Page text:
Powerlifter Becci Holcomb wears a red
Becci Holcomb coaches Carinne Tzurdecker's squat movement during a powerlifting practice for Kennesaw Barbell at the Owl's Nest in Kennesaw, Georgia. (Narda Sigala/Fresh Take Georgia)

At first glance, powerlifting may seem like a sport largely dominated by men. However, it may come as a surprise to many that there is a growing presence of female athletes in the field. Despite this, the ratio of male to female competitors remains more than two to one.

One of the women experiencing this trend firsthand is Becci Holcomb, an internationally-ranked powerlifting athlete and coach. 

Holcomb discovered the world of powerlifting when she was a student. One of her classmates told her she looked strong and should consider giving the sport a try. Holcomb said she had never heard of powerlifting outside of weight training for other sports.  

“But after trying it out and taking an intro class, I was hooked,” Holcomb said. “That day, it wasn’t even a bar. It was just a PVC pipe and that was what got me into it.”

Powerlifting is a sport that consists of focusing on the three main lifts: the squat, the bench and the deadlift. At a powerlifting meet, the lifters compete against others in their weight class and age division to accumulate a total based on the weights of the plates they lift.

In the meet, the competitors get three attempts at each of the main lifts. Each successful lift contributes to the lifter’s total score. The lifter with the highest total score within their weight class wins.

Holcomb’s powerlifting career began when she competed in her first national powerlifting competition in 2014. She placed first in her weight class. She has since won several regional and international competitions, earning spots in the top three at each one. Holcomb even competed with Team USA.

As a female in powerlifting, Holcomb advocates for other women and serves as a reminder of why they belong in the sport. 

Holcomb has progressed to compete in the 185+ lbs. weight class in both raw and single-ply equipment. She broke American deadlift records for both categories. Holcomb notably won the USA Powerlifting (USAPL) Open Nationals in 2017. She also won the Bodybuilding.com Pro Deadlift Challenge with the most weight ever lifted by a woman.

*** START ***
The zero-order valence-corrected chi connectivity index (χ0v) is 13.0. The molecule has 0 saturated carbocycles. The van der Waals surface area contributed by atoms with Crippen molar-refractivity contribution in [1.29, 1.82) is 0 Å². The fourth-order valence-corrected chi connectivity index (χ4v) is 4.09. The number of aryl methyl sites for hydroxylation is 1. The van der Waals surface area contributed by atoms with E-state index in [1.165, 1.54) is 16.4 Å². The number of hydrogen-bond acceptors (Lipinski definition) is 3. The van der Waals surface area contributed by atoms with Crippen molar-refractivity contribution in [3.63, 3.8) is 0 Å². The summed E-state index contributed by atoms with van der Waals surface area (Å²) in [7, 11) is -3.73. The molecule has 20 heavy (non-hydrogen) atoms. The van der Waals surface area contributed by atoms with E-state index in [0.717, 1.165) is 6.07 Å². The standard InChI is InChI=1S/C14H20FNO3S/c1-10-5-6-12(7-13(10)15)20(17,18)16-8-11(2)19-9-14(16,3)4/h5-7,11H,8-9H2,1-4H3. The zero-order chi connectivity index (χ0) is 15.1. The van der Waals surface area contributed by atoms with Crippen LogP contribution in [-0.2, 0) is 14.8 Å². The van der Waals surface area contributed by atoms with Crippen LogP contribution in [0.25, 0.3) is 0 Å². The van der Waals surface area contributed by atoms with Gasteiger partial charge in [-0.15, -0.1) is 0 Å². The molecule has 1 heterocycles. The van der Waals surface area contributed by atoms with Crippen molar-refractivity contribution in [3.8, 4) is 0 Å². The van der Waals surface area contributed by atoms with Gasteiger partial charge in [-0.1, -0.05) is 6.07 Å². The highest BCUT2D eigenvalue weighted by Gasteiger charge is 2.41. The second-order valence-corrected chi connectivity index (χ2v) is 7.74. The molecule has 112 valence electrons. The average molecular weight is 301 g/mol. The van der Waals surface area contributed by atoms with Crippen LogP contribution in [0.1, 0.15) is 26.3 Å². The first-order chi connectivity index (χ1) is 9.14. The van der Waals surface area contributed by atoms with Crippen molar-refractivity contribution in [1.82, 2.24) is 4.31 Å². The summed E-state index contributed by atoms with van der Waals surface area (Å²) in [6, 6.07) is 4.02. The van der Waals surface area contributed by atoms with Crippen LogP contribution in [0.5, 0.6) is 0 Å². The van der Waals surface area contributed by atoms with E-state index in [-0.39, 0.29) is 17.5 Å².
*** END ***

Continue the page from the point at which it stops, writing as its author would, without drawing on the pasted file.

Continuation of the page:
Reflecting on her personal experiences, Holcomb said there is a stigma around women in powerlifting and the gym.

“We didn’t have women in sports, and I think it shows,” Holcomb said. “Just seeing what our moms and grandmas were exposed to and then we were exposed to, is not something that I will expose my girls to. Growing up, I think I was on my first diet when I was 10, because both of my parents wanted me to not be the person that I was.”

Holcomb has two children and is certified in prenatal and postnatal strength training. Growing up, she said her mother placed a lot of pressure on her to lose weight, which led to her introduction into the fitness world.  

“My mom is tiny, and when I was a 10-year-old and already 5 feet tall and bigger, I was introduced to yo-yo dieting and [the] Atkins diet at such a young age,” she said. “But in reality, looking back at pictures, I was a normal looking, slightly chubby kid and didn’t gain weight until puberty.”

For the past couple of years, she has coached powerlifting athletes to their desired skill levels. Throughout her career, she competed or trained with many athletes from all walks of life. One of those lifters was Jay Withers, her now husband.   

“The women who powerlift are more often seeing it intellectually and taking the full process to see the sport as a whole,” Withers said. “I see a lot more women with technique than men.” 

Withers competes and volunteers at powerlifting meets.  

“Becci could watch me squat, and I would hit full depth and even lower, and she could still identify my heel coming up in the movement,” he said. “It’s those details that I feel women coaches tend to offer more about the sport.”

Satisfied with her successful powerlifting career, Holcomb now focuses on coaching collegiate-level athletes. She is one of the team coaches for Kennesaw Barbell, a team of students from Kennesaw State University, and will accompany them as they compete at Collegiate Nationals in April 2024.

Carson Merritt, a senior at KSU, is one of her clients and will be competing at both Collegiate and Raw Nationals in April and September 2024. 

“Her experience spans wider than many other coaches,” Merritt said. “She’s done both equipped and raw and has trained both styles to great extents, so there’s not much she doesn’t have at least some knowledge in. She is also a coach that understands that life gets in the way and encourages input from clients. From finding something that I want to try to working around any pains, she always tries to find a way to work around it. It’s amazing considering how much the gym means to me.” 

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